Shaping consumer experience with reality tech

22 June 2017

Previously, we delved into the possibilities Virtual Reality presents businessesi with. From construction professionals using it to train students and employees, to medical professionals projecting more accurate CAT scans and ultrasound images, VR is becoming a prevalent tool across industries.


This year, with major players like Microsoftii and Googleiii  announcing their own foray into VR, and Apple rolling out Augmented Reality (AR) technology in the iPhone 8iv, it seems that the era of reality technology is finally here.


To best utilise the technology, it is important to distinguish VR from AR, to recognise the unique experiences each platform can offer your audience. VR submerges the audience in projections of “the real world or an imagined world, allowing the user to interact in that world”v. AR on the other hand, enhances our existing surroundings with “computer-generated sensory input such as sound, video, graphics or GPS data”.  


Here’s how your SME can heighten the consumer experience with the different modes of reality technology.

Increase in-store engagement


Customers are encouraged to try out in-store VR headsets to visualise the products they show interest in. “VR will be most important for product categories where either discovery is important or experience is important: fashion, home, big-ticket purchases like cars and luxury.”


AR also lets retailers “enhance their brick-and-mortar store experience by bringing in a digital layer to give shoppers offers, context and service in real-time based on their location.”vi

Boost marketing effectiveness
Research shows that VR can garner up to “27% higher emotional engagement than …a 2D environment and 17% higher than … flat screen video." vii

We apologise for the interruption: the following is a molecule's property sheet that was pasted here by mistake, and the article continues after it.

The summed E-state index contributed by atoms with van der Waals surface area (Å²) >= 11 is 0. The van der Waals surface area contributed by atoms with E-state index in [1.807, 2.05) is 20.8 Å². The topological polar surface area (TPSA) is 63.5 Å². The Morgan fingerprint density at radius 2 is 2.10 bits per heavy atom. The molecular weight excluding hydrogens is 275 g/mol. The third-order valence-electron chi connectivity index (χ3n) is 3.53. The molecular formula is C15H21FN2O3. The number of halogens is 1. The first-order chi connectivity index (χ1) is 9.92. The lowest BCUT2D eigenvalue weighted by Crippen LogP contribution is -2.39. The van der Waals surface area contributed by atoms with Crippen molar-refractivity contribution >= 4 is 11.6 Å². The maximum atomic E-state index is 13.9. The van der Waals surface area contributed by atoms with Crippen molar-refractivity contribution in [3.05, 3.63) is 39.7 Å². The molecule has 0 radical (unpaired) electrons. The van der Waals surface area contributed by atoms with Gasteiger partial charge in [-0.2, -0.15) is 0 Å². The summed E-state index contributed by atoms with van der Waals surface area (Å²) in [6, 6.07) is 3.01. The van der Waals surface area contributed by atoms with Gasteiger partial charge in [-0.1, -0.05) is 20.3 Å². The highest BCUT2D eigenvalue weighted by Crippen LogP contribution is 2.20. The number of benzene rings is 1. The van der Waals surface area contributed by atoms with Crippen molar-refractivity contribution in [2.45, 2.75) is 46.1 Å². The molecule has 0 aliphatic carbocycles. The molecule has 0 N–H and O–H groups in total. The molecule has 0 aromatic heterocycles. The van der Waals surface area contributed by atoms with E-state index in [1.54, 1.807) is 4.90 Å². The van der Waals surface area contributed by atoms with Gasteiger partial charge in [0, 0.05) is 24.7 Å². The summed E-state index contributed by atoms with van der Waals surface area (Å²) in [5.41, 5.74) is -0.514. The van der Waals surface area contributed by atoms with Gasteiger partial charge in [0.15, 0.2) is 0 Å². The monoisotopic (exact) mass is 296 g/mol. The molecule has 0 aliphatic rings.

SMEs can ease into the VR trend by tapping onto social platforms that are already widespread. AdTech expert Sarah Hill advises: “make sure to pair your VR experience with a Facebook 360, Littlstar, or YouTube 360 campaign; without at least one of those, a limited number of people will see your content because not everyone owns a VR headset yet. (Those platforms … offer a web version in which viewers can use their mouse to turn their perspective.)”

Drive data-based decisions


Meanwhile, AR is on track to unlock new data analytics potential for SMEs to tap into. Based on the way consumers interact with business offerings using AR,

SMEs can now “profile their customers in new and unique ways, creating a far more personalised and dynamic platform from which to target new and existing markets.” viii

AR could also prove a key tool in overcoming current data analytics obstacles. For example, it solves the problem of “limited human perception and limitations from dimensions and screen sizes” offering “a multi-dimensional representation of data visualization thus helping to uncover slices of data hidden in plain view, for better insight generation”ix.


Although harnessing such advanced tech might seem out of reach for small businesses, local SMEs can look forward to getting a helping hand from SPRING Singapore.  For example, SMEs can now tap on the Knorex AriseTM augmented reality platform to boost customer engagement, as part of a Collaborative Industry Project. 


In the right hands, reality technology promises to be an innovative disruptor across industries. Already, savvy businesses are using technology like Autodesk’s Revit Live to visualise, design and share ideas, turning their dreams into (virtual) reality.




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